AND, "Is anyone ready to picket a tasting room?"

AND, "A rifle with a night scope would do just fine as noise reduction."

AS A THOUSAND or so people in the Anderson Valley prepare for a sleepless spring, the wine business, with typical arrogance, hires lawyers and issues stupid statements misrepresenting the issue. The issue is Why not muffle the noise? Is that an unreasonable request? No, but it's certainly unreasonable to have to go to court to achieve it.

AT LEAST THREE more wind fans have been installed at Rhys Vineyards, Navarro, and there are a couple up on the hill off Salmella Road at a Kendall-Jackson vineyard. And say, how come Brutocao's frost fan is relatively quiet? Is it because it's electric?

SCARAMELLA VS. THE NOISE MACHINES is in court this Friday, April 10th, 9:30am in Department E (Judge Henderson).

OUR ALLEGED SUPERVISOR, has characterized Citizen Scaramella's suit as "unproductive," although it has occurred in the absence of local government, the same local government that pays the supervisor $65,000 a year to at least feign interest in local matters.

READER Erin Matson of New York writes: "The crow graphics I've been admiring in the AVA for some time are totally marvelous. Would you please write a bit on who makes them?"


WE FOUND the prototype, as I recall, in an old magazine and have since xeroxed and collected them in lots of sizes, keeping a whole file of them handy for late paste-up holes. I think they're beautiful, especially against the marching columns of grey.

JUDY BASEHORE WRITES: Mark your calendars for Saturday, April 25th at the Apple Hall in Boonville, it will be the culmination of the “Waltz Project” to honor the dancing spirit of Rod Basehore and to learn a new dance. The brilliant Laura Sloane will teach another of Rod’s favorites, the Texas Ten Step, which comes across as a line dance or a couples dance. You could go from here to Timbuktu and not find a more energetic and capable dance teacher. Laura’s lesson will be from 6 to 7 PM. Following the dance lesson, from 7 to 10, Dean Titus and the Bootjack 5 will be on the bandstand in the Apple Hall. The music will tickle your feet as if Bob Wills and the Texas Playboys had come to town. Some of the vocals by Susan Clark, that tiny lady with the magnificent voice, will make you think that Patsy Cline is still alive. The ticket price for the dance, including the lesson, is ten dollars. Tickets may be purchased at the door. Wine and beer sold at the dance will benefit the Anderson Valley Grange which let me use their building for the waltz lessons. Many local wineries have donated wine for the event. To add more excitement to the evening there will be a wine raffle. Saturday, April 25th will be a great day at the fairgrounds in Boonville besides the lesson and dance from 6 to 10, there is the 80th Annual Wildflower Show from 10 to 4 and the inaugural Anderson Valley Goat Fest (all things goat) from 10 to 4. Some local restaurants will be featuring goat specials. Bring your friends and have a fantastic day. Happy Trails.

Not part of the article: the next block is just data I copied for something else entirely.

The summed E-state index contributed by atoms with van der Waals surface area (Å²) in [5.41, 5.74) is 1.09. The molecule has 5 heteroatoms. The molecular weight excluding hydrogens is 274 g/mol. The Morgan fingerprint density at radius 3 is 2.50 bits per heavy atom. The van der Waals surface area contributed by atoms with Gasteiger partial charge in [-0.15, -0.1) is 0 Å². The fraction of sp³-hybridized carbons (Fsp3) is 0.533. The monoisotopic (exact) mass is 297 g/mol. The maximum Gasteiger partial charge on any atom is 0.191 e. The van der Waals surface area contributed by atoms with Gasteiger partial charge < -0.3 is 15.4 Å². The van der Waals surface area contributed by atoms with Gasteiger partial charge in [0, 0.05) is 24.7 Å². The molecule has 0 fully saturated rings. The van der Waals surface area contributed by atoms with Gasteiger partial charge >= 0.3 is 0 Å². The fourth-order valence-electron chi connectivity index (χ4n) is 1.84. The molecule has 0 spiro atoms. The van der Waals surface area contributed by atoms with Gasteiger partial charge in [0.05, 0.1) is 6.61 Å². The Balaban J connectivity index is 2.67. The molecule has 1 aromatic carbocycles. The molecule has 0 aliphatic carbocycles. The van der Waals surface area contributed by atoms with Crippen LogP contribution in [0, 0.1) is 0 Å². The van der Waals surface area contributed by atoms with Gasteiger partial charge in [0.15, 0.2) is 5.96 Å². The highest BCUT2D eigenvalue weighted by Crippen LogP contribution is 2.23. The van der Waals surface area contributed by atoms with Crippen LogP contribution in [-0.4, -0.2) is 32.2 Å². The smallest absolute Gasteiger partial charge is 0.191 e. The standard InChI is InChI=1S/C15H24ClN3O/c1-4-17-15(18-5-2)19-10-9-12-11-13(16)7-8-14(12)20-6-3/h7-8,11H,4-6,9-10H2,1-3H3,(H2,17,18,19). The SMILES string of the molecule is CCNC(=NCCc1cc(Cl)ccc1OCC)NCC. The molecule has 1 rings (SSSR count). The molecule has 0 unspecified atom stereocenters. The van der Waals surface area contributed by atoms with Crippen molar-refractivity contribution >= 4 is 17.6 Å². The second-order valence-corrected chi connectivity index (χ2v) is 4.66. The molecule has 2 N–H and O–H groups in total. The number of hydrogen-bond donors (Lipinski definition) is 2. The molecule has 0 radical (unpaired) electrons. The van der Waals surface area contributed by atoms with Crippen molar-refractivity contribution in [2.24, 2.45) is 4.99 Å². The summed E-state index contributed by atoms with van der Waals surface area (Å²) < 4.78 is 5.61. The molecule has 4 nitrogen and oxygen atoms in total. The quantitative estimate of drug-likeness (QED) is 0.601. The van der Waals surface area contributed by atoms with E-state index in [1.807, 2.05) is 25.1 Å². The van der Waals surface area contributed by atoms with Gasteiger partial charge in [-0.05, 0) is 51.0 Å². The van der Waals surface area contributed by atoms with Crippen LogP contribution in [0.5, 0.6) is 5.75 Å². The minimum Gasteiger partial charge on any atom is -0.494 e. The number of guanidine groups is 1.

IN SATURDAY'S MAIL, a check for $25 from PG&E arrived with this explanation: “We apologize for the time your home was without power during this storm event (sic) this year. We've included a check for your inconvenience.” You mean, like, I should spend it on more inconvenience?


3/16 4:48pm. Adam Plascencia of Norwalk (Los Angeles area) was arrested in Boonville on an outstanding warrant.

3/26 10:09am & 3/27 11:24am. An Elkhorn Road property owner outside of Yorkville said a person or persons unknown were growing pot on his property.

3/31 1:44pm Anthony Witt of Navarro was arrested for growing and possessing pot, possession of a controlled substance, manufacture of honey oil and possession of methamphetamine.

DEPUTY WALKER seldom works in the Anderson Valley these days. He now fills in where needed because the Sheriff's Department, in yet another crisis unaddressed by the supervisors, is shorthanded. Deputies get some experience in Mendocino County and move on to other jurisdictions where they can make more money to do their difficult work.

KZYX ELECTS: A sweep for the status quo as management hustled out to find automatons to oppose the few dissident candidates:

District 2:

  • Tony Novelli — 156 (24%)
  • Benj Thomas — 493 (76%)

District 5:

  • Dennis O'Brien — 210 (31.4%)
  • Clay Eubank — 458 (68.6%)


  • Doug McKenty — 253 (37%)
  • Ed Keller — 428 (63%)

(695 total ballots were cast: 33% of membership)